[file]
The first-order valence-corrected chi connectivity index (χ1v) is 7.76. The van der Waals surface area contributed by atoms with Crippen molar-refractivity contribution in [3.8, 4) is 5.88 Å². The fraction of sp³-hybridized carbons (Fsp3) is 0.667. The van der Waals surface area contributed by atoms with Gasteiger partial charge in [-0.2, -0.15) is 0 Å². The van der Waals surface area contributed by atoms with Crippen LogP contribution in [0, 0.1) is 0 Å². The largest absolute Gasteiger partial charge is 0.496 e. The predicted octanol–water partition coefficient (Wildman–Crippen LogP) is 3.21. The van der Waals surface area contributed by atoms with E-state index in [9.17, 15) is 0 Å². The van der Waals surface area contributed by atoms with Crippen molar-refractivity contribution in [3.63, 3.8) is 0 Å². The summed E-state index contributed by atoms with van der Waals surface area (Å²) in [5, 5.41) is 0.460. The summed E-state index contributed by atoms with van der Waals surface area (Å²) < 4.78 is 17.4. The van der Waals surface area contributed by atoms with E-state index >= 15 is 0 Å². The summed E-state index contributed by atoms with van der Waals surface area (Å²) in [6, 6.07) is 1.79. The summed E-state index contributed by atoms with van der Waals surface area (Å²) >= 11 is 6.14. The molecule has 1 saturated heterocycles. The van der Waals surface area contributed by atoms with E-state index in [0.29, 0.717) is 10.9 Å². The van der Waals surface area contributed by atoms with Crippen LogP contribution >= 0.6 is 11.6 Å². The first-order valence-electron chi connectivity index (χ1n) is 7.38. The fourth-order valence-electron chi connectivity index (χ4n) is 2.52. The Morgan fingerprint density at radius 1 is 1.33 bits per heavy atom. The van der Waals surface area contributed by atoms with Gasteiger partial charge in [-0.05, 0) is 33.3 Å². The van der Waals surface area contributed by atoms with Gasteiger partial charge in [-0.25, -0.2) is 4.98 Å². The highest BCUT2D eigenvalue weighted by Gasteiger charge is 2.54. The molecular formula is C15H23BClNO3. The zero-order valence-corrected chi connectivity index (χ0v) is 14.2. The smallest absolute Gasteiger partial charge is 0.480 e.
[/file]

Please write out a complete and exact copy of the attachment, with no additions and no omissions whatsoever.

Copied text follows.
The first-order valence-corrected chi connectivity index (χ1v) is 7.76. The van der Waals surface area contributed by atoms with Crippen molar-refractivity contribution in [3.8, 4) is 5.88 Å². The fraction of sp³-hybridized carbons (Fsp3) is 0.667. The van der Waals surface area contributed by atoms with Gasteiger partial charge in [-0.2, -0.15) is 0 Å². The van der Waals surface area contributed by atoms with Crippen LogP contribution in [0, 0.1) is 0 Å². The largest absolute Gasteiger partial charge is 0.496 e. The predicted octanol–water partition coefficient (Wildman–Crippen LogP) is 3.21. The van der Waals surface area contributed by atoms with E-state index in [9.17, 15) is 0 Å². The van der Waals surface area contributed by atoms with Crippen molar-refractivity contribution in [3.63, 3.8) is 0 Å². The summed E-state index contributed by atoms with van der Waals surface area (Å²) in [5, 5.41) is 0.460. The summed E-state index contributed by atoms with van der Waals surface area (Å²) < 4.78 is 17.4. The van der Waals surface area contributed by atoms with E-state index >= 15 is 0 Å². The summed E-state index contributed by atoms with van der Waals surface area (Å²) in [6, 6.07) is 1.79. The summed E-state index contributed by atoms with van der Waals surface area (Å²) >= 11 is 6.14. The molecule has 1 saturated heterocycles. The van der Waals surface area contributed by atoms with E-state index in [0.29, 0.717) is 10.9 Å². The van der Waals surface area contributed by atoms with Crippen LogP contribution >= 0.6 is 11.6 Å². The first-order valence-electron chi connectivity index (χ1n) is 7.38. The fourth-order valence-electron chi connectivity index (χ4n) is 2.52. The Morgan fingerprint density at radius 1 is 1.33 bits per heavy atom. The van der Waals surface area contributed by atoms with Gasteiger partial charge in [-0.05, 0) is 33.3 Å². The van der Waals surface area contributed by atoms with Gasteiger partial charge in [-0.25, -0.2) is 4.98 Å². The highest BCUT2D eigenvalue weighted by Gasteiger charge is 2.54. The molecular formula is C15H23BClNO3. The zero-order valence-corrected chi connectivity index (χ0v) is 14.2. The smallest absolute Gasteiger partial charge is 0.480 e.